Physical Examination
The examination begins with a thorough inspection of the entire shoulder girdle. Male patients should have the shirt removed, while female patients should be appropriately gowned to leave the shoulder girdle exposed. The resting posture of the shoulder is assessed, including the sternoclavicular (SC) joint, clavicle, AC joint, scapula, and surrounding musculature. Prior incisions should be documented, particularly in the region of the AC joint. Occasionally, the AC joint may demonstrate swelling, hypertrophic change, or resting deformity consistent with prior AC joint ligamentous injury.

Anatomic landmarks should be palpated for tenderness. This includes the SC joint, AC joint, acromion, proximal humerus, and periscapular region. Palpation tenderness at the AC joint is the hallmark of the condition. However, this should be compared to the unaffected side. As well, the patient may not have direct tenderness at the joint on examination, but should be asked whether the joint is the typical location of pain.

Next, shoulder range of motion is assessed. Movement in forward elevation, abduction, external rotation (both adducted and abducted) and internal rotation are documented. In patients with isolated AC joint pathology, there typically is no primary limitation to shoulder movement. As well, scapular control and scapulohumeral rhythm are evaluated to rule out underlying neurologic injuries or dysfunction. Additionally, strength and function of the rotator cuff, deltoid, trapezius and distal extremity are assessed.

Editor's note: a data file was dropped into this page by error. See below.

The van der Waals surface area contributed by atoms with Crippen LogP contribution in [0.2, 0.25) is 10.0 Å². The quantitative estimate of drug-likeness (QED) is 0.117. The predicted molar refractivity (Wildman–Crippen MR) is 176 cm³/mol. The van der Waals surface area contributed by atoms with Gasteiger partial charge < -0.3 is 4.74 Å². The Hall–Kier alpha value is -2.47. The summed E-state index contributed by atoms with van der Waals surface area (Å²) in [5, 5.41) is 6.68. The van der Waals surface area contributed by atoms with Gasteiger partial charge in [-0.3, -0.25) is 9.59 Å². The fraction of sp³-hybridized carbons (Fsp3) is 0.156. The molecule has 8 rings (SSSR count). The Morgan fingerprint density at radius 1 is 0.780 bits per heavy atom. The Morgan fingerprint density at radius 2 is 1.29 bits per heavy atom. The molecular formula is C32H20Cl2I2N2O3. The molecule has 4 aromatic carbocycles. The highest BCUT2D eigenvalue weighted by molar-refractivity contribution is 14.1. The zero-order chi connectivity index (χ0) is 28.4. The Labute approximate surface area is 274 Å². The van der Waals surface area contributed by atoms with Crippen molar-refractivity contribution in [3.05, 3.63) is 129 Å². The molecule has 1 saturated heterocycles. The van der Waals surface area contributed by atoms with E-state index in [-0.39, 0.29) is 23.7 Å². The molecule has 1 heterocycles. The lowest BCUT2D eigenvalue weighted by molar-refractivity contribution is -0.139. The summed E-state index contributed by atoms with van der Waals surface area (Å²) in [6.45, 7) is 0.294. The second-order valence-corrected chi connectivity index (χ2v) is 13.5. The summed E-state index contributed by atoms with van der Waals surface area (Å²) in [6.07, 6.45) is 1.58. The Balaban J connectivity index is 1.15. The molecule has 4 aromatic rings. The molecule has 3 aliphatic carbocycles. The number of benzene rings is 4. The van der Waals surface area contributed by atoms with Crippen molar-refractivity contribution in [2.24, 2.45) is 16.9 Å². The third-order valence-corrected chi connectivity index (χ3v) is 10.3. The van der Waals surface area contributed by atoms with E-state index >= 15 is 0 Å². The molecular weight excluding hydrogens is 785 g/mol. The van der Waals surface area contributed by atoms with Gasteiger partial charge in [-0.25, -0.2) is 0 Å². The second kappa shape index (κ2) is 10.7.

Finally, specific tests to elicit isolated AC joint symptoms are performed. There are three tests which are utilized. First, the cross-body adduction test is performed with the arm in 90° elevation and maximal adduction across the body. The maneuver increases contact pressure at the AC joint and often reproduces symptoms. Second, the active compression test is performed with the arm in 90° elevation and 10-15° adduction, with the arm in maximal internal rotation with the thumb pointed down. Likewise, this maneuver loads the AC joint and often reproduces pain. It must be determined the pain is located mainly at the AC joint, as this test is also used to demonstrate superior labral pathology.16 Finally, pain reproduced at the AC joint with the arm in maximal internal rotation is a common finding, and may be the most sensitive test. Ranging the shoulder through full circumduction may also reproduce pain and crepitation at the AC joint.